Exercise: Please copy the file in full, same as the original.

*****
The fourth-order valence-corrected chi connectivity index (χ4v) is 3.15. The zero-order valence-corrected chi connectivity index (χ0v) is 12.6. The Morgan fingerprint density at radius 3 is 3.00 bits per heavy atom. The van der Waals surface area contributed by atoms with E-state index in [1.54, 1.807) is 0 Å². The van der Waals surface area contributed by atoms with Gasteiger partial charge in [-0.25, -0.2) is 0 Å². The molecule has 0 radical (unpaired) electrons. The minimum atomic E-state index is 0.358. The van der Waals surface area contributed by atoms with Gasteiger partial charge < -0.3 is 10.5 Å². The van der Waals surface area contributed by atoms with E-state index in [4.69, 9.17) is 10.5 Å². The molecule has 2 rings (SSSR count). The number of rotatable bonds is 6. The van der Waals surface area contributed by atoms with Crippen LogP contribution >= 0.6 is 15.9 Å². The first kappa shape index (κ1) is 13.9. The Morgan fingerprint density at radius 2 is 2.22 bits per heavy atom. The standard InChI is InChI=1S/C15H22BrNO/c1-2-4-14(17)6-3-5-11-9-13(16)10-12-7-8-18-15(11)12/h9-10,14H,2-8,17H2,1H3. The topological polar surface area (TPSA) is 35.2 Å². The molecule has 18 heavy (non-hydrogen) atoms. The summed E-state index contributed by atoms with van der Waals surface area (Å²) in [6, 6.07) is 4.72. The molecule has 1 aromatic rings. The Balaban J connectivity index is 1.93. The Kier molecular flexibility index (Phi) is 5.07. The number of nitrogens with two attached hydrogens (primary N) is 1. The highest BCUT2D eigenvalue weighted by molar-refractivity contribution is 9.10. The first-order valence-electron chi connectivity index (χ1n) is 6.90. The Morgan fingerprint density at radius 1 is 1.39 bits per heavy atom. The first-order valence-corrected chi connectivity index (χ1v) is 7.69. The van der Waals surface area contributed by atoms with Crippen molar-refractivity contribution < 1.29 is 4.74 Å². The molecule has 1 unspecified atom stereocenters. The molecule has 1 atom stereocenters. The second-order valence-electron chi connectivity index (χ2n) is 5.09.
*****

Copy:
The fourth-order valence-corrected chi connectivity index (χ4v) is 3.15. The zero-order valence-corrected chi connectivity index (χ0v) is 12.6. The Morgan fingerprint density at radius 3 is 3.00 bits per heavy atom. The van der Waals surface area contributed by atoms with E-state index in [1.54, 1.807) is 0 Å². The van der Waals surface area contributed by atoms with Gasteiger partial charge in [-0.25, -0.2) is 0 Å². The molecule has 0 radical (unpaired) electrons. The minimum atomic E-state index is 0.358. The van der Waals surface area contributed by atoms with Gasteiger partial charge < -0.3 is 10.5 Å². The van der Waals surface area contributed by atoms with E-state index in [4.69, 9.17) is 10.5 Å². The molecule has 2 rings (SSSR count). The number of rotatable bonds is 6. The van der Waals surface area contributed by atoms with Crippen LogP contribution >= 0.6 is 15.9 Å². The first kappa shape index (κ1) is 13.9. The Morgan fingerprint density at radius 2 is 2.22 bits per heavy atom. The standard InChI is InChI=1S/C15H22BrNO/c1-2-4-14(17)6-3-5-11-9-13(16)10-12-7-8-18-15(11)12/h9-10,14H,2-8,17H2,1H3. The topological polar surface area (TPSA) is 35.2 Å². The molecule has 18 heavy (non-hydrogen) atoms. The summed E-state index contributed by atoms with van der Waals surface area (Å²) in [6, 6.07) is 4.72. The molecule has 1 aromatic rings. The Balaban J connectivity index is 1.93. The Kier molecular flexibility index (Phi) is 5.07. The number of nitrogens with two attached hydrogens (primary N) is 1. The highest BCUT2D eigenvalue weighted by molar-refractivity contribution is 9.10. The first-order valence-electron chi connectivity index (χ1n) is 6.90. The Morgan fingerprint density at radius 1 is 1.39 bits per heavy atom. The first-order valence-corrected chi connectivity index (χ1v) is 7.69. The van der Waals surface area contributed by atoms with Crippen molar-refractivity contribution < 1.29 is 4.74 Å². The molecule has 1 unspecified atom stereocenters. The molecule has 1 atom stereocenters. The second-order valence-electron chi connectivity index (χ2n) is 5.09.